Without being in the top flight of recordings this
super bargain price collection merits the attention of anyone curious
about de Falla's music. The timing makes full use of the CD medium.
The recordings are in gripping analogue and are between thirty and forty
years old. You must not expect refined sound but in many ways the music
responds well to a rawer edge. It brings out the village overtones of
the music. Too much sophistication can be poison.
Markevich, who had residencies with Spanish orchestras,
is very good in El Amor Brujo with plenty of rhythmic attack.
His mezzo is rather shaky and her breath control when in guttural mode
is not of the best. In the Pantomime - Markevich is among the
best at shaping one of those open-hearted melodies that is a gift to
Western culture. The solo cello trembles when it shouldn't but otherwise
this is fine. One of the most appealing recordings I have ever come
across was also the rawest. It was a Melodiya recording in which the
soloist was Irina Arkhipova. This was issued on a Classics for Pleasure
LP in circa 1975. The coupling was Noches in which the pianist
was Alexander Iokheles. The sound was gritty and the strings tended
to sound strangulated but I have not since come across such spirited
attack and feeling.
Recently I have been listening to Alicia de Larrocha
in Rachmaninov's Third Piano Concerto (also on Eloquence) - a 1970s
Decca recording. Well, Haskil's Noches has similar unhurried
qualities in the solo part and although display is a sizeable proportion
of what this glorious work is about there is also poetry plenty and
Haskil is amongst the finest in this area. The Lamoureux Orchestra give
a characterful reading. As an example try the fruitily squeezed out
tone of the piano violins at 5.07 in the Generalife. The
exultant orchestral savagery in the first few pages of the Sierra de
Córdoba has hardly ever been brought out with such brilliance
- not even in the Melodiya I mentioned earlier. Markevich once again
proves himself a front-rank conductor.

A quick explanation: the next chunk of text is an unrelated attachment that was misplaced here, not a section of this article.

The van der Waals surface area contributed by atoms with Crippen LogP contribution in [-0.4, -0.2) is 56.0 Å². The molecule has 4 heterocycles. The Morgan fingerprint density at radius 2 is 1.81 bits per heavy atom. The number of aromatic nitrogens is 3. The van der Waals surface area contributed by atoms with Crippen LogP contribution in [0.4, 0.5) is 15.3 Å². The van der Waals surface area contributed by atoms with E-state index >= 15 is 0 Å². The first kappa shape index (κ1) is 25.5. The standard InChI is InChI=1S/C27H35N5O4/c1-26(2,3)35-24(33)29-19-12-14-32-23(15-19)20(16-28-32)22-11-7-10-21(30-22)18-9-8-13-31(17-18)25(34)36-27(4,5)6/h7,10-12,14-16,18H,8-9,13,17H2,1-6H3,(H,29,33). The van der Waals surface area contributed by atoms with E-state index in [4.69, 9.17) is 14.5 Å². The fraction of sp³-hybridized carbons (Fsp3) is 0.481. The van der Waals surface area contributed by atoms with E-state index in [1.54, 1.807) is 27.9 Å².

The Harpsichord Concerto (really a chamber concerto
rather like Martinu's Nonet) marked the composer's flirtatious interlude
with neo-classicism. It has all the virtues and vices of that movement.
The acid-etched lines are presented lucidly and melody is not entirely
Roberto Benzi is a conductor only rarely encountered
on record. I have some recollection of his Ravel on a Philips Universo
LP and I think there is also a recording or two on Forlane. The two
dances from Tricorne are snappy enough and are enhanced by the
Parisian trumpets playing with rough-gruff Mexican style. The Minneapolis
track sounds undernourished- beginning to show its age. Dorati captures
the verismo angst of the piece in the Interlude sounding for all the
world at first like the prelude to a lurid little shocker by Giordano
Eloquence have rewardingly evaded the usual suspects
and given us a sharply characterised and varied anthology.
A reader (John O'Hagan) adds (July 2010): I also recommend Benzi's recording with the LSO of the Bizet Symphony and suites from La Jolie Fille de Perth and Jeux d'Enfants on a Philips "Best of Bizet" Duo (with other pieces by other performers). This dates from the mid-1960s; it seems to have been first issued on Philips's mid-price GL/SGL LP label, and within a few years had migrated to their even cheaper Fontana Special label, and thence via other LP manifestations. It's not clear if its appearance on the "Best of Bizet" Duo is its first or only CD issue. Recording quality and performance are both excellent. Over the years, Gramophone and the Penguin Guides have approved (although the original review in Gramophone in June 1966 of the mono LP had been very disappointed with the sound). The PG warmed even more to it over the years, and finds the Philips Duo "very nearly worth getting for the Benzi performances alone". It also laments how few records he has made.
Other Benzi performances that have turned up in review journals (but not heard by JOH) include the Schoenberg orchestration for string quartet and orchestra of a Handel Concerto Grosso, with the Arnhem PO (on a 5-CD all-Schoenberg set from Chandos, featuring the eponymous Schoenberg String Quartet); Falla's "Nights in the Gardens of Spain" from 1960, with the ORTF National Orchestra, on an EMI DVD devoted to the pianist Aldo Ciccolini; and the Faure Ballade and Fantasie for piano and orchestra, with Eric Heidsieck, with the Orchestre du Festival du Grand Rue on a French label (Cassiopee). It is not known if these are still available, or even if all of them were ever issued in the UK market. But Naxos is still listing his Franck Symphony (with Le Chasseur maudit and Les Eolides) again with the Arnhem PO (which Fanfare hailed in its enthusiastic review as "one of Western Europe's better kept secrets"). "